ATYP stages the return of the smash-hit M.Rock after eight years off the stage. Star Milena Barraclough Nesic talks with Theatre Thoughts about the return of this unique piece of theatre, the latest addition to the Sydney Theatre District and what audiences will love about M.Rock.
Based on the true story of Mamy Rock, Tracey is 18 and a little impulsive. She’s meant to start a nursing degree in March, but right now she just wants to dance all night. So, she heads off on a European holiday (remember those?), clutching the lucky rabbit’s foot her grandmother gave her.
Mabel is your typical grandmother. She plays piano for The Players and knits for the Africa appeal. But when Tracey skips her flight home and doesn’t get in touch, Mabel leaves her stable life to go find her. So what if she’s never been further than Canberra? She ends up in Berlin, and before long she’s over her jetlag, clubbing until sunrise with people who seize life with both hands. As the nights go on, Tracey and Mabel keep missing each other, but they’re finding themselves.
Directed by ATYP Artistic Director Fraser Corfield and written by Australian playwright Lachlan Philpott, Valerie Bader (NToP’s Jesus Wants Me for a Sunbeam, STC’s Children of the Sun, TV’s All Saints) makes a return as Mabel after burning the house down in the original 2014 sell-out production with Sydney Theatre Company. The show also features Venus Guy Trap, a live DJ bringing the energy of a Berlin dancefloor right into the theatre.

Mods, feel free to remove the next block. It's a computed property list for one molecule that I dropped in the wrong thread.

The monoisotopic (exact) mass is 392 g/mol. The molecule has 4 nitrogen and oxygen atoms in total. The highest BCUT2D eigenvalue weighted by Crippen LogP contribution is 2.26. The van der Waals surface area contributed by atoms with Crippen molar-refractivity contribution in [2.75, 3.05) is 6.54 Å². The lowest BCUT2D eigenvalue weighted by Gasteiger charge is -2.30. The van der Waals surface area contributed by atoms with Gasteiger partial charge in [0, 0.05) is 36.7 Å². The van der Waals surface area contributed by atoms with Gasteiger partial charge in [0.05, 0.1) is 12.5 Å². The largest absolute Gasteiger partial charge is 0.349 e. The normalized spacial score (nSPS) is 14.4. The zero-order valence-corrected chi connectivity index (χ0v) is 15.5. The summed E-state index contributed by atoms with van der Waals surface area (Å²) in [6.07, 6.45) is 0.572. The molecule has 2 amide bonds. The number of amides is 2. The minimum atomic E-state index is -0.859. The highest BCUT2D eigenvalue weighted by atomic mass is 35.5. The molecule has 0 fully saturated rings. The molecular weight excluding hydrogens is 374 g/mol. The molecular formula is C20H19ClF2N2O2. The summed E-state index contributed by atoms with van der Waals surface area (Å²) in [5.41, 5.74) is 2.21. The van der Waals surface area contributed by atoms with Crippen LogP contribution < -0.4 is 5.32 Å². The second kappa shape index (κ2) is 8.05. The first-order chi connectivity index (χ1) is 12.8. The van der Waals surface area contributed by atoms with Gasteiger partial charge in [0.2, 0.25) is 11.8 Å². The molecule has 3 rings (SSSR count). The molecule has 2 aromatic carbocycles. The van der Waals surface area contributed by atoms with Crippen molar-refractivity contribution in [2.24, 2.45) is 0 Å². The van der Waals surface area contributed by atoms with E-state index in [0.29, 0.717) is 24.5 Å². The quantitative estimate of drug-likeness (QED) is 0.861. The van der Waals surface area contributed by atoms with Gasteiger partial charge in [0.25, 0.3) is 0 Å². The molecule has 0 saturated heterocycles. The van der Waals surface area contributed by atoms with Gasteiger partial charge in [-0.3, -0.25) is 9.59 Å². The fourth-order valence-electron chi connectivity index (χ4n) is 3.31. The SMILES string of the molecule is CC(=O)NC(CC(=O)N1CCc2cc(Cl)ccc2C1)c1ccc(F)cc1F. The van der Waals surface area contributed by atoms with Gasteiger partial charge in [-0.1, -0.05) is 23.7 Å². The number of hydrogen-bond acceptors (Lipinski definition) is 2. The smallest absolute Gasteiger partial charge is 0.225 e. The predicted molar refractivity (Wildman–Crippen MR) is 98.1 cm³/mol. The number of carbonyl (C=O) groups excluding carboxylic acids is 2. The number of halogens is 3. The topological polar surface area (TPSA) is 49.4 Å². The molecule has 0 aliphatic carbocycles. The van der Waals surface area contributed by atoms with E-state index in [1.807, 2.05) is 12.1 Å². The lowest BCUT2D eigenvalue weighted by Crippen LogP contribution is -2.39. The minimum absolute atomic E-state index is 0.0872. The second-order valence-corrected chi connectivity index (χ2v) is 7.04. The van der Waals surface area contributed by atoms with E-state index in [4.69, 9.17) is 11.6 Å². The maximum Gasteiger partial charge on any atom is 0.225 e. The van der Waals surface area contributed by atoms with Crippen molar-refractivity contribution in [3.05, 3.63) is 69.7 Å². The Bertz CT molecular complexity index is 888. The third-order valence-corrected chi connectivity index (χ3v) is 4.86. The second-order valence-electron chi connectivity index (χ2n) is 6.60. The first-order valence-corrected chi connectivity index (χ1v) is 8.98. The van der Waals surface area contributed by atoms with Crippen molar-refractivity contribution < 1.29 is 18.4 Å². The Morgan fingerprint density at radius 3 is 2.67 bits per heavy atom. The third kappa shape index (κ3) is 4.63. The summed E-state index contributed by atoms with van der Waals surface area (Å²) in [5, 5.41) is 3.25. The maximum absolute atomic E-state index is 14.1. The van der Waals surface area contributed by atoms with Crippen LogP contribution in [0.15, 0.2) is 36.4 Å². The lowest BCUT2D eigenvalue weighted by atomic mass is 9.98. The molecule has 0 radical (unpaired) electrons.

Milena Barraclough Nesic is an emerging actor and writer who is making her professional debut in M.Rock. Theatre credits include Queensland Theatre: Youth Ensemble production of BLANK; QUT Acting: That Face; Vena Cava and QPAC: Ruby Moon. Screen credits include Netflix online campaign 13 Reasons Why You Matter; Short films: PRIMA and The Witches. As a writer, she has won the Queensland Theatre’s Young Playwrights Award (2020) and Best Creative Vision in Bell Shakespeare’s Shorts Festival (2020).
M.Rock was first performed in 2014, what do you think its appeal is now that it’s come back to ATYP?
M.Rock tells a story that doesn’t go out of date. In fact, one could argue this play is even more fitting now. These past few years have afforded us all a deeper appreciation for travel and the ability to be with the people we love. The already whimsical portrayal of international travel, as shown through the wide eyes of Tracy and Mabel, feels even more remarkable after years of lockdowns. This play does a glorious job of showcasing tumultuous but ultimately loving family dynamics and is a love letter to grandmas and grandkids, Berlin, DJs, the sound of music, and self-growth. There will always be space for a play that brings people together, and M.Rock does just that.
Can you tell us a bit about your character?
Tracy Mudge is a wide eyed teenager in that gloriously thrilling place between school and uni, where she is void of responsibility and has the world at her finger tips (thanks to the flybuys point her grandma gave her haha). She loves a good night out on the town and almost as much as she loves the sound of music and her grandma. Tracy has a big heart but she is still finding her footing as a young girl stepping into adulthood and thus she gets a little carried away at times. Which is probably the aspect of her character that I relate most to – this notion of still discovering who you are. Self-discovery isn’t something that ceases with age and experience, but it certainly feels very prevalent to those their late teens/early twenties.